Sustainability features are incorporated throughout the project through careful environmental analysis and integration of low-impact passive energy strategies. A series of site-specific environmental studies, including wind, solar, and daylight analysis, were carried out to determine intelligent strategies for the building envelope and landscape design.
The landscape design capitalizes on the generous size of the eight-hectare site and further maximizes the presence of nature. By stacking the apartment blocks, the design generates a multiplication of horizontal surfaces populated by extensive roof gardens and landscaped terraces.
Water bodies have been strategically placed within defined wind corridors, which allow evaporative cooling to happen along wind paths, reducing local air temperatures and improving the thermal comfort of outdoor recreation spaces in strategic micro-climate zones.
Traffic and parking is accommodated in a single layer below the landscaped ground level. A large number of open-air voids allow light and air to the semi-sunken and fully naturally ventilated parking deck, creating areas of lush vegetation and trees below ground and connecting these spaces visually and through planting to the courtyards above.
All apartments receive ample levels of daylight throughout the day while the unique massing of the project provides a sufficient level of self-shading in the courtyards which helps maintain comfortable tropical outdoor spaces year-round and continuous usage of the courtyards and their communal functions.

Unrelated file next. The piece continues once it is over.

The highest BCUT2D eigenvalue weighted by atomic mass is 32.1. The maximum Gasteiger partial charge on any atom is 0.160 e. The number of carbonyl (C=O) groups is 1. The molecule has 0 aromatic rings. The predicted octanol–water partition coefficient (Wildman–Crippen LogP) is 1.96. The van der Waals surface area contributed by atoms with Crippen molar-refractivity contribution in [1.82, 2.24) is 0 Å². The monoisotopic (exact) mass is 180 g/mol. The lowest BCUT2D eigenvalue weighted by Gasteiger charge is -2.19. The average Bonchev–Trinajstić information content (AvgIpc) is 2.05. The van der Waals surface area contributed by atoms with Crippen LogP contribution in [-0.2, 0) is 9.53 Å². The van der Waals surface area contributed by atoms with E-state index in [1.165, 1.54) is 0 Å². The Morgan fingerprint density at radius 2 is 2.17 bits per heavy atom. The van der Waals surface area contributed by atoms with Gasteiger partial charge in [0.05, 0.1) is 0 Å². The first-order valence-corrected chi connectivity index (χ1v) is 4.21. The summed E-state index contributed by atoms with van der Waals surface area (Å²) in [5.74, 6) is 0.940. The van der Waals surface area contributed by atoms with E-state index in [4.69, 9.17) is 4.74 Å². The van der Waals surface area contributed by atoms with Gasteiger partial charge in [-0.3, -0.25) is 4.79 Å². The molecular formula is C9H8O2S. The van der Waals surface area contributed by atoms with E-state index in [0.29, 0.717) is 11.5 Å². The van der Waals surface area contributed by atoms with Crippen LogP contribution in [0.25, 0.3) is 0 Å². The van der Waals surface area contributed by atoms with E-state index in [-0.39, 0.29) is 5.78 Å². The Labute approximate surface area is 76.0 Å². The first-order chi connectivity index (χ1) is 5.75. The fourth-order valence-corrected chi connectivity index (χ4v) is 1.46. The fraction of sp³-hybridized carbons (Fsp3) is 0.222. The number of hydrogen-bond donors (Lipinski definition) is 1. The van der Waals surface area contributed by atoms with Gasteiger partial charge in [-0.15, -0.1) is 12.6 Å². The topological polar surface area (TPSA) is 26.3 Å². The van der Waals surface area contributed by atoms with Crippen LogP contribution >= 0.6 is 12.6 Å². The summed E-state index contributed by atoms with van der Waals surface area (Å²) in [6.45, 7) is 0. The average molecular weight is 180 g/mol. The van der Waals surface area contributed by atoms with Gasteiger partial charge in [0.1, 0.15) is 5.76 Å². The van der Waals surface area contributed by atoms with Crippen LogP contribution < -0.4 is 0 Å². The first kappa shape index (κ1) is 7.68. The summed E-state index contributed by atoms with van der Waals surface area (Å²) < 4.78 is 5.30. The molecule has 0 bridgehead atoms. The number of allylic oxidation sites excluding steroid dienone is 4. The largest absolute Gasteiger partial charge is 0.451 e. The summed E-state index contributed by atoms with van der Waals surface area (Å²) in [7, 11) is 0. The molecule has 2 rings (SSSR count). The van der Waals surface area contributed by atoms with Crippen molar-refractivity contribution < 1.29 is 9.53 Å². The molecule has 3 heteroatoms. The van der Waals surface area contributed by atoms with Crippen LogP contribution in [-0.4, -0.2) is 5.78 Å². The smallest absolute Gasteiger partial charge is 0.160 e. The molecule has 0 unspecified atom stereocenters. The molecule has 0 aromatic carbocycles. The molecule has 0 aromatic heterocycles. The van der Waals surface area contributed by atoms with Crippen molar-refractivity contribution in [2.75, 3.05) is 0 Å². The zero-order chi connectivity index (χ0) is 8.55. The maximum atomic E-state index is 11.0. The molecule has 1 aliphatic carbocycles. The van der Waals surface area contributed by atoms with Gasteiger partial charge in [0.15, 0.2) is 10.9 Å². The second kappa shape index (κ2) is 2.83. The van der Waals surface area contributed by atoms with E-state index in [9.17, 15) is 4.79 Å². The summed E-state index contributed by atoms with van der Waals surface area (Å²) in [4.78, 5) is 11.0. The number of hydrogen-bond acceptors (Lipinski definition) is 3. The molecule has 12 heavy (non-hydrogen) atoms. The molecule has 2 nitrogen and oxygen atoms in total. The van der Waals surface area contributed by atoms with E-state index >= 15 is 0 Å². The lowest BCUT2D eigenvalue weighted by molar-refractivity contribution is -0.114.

Extensive balconies and protruding terraces form a cascading vertical landscape across the facades and further connect the green roofs and shared public terraces between the building volumes. Overall, the project appears not only surrounded by the tropical vegetation but embedded within it.
The highly efficient system of compact cores, minimal circulation, and maximized floor area allowed the project to be realized on a budget for reasonably priced private housing, within the competitive context of Singapore’s market.
Büro Ole Scheeren is an international architecture firm – with offices in Berlin, Beijing, Bangkok and Hong Kong – that practises architecture, urbanism, interior design, and research. The Interlace adds to Scheeren’s international portfolio of city-defining structures and cultural projects, with his current projects at Buro Ole Scheeren including an art center near the Forbidden City in Beijing; Angkasa Raya, a 268-metre tall building of floating rectangular volumes in the heart of Kuala Lumpur; DUO, a large-scale mixed-use development currently under construction in Singapore; and Mahanakhon, currently rising to become Bangkok’s tallest skyscraper.
Web / buro-os.com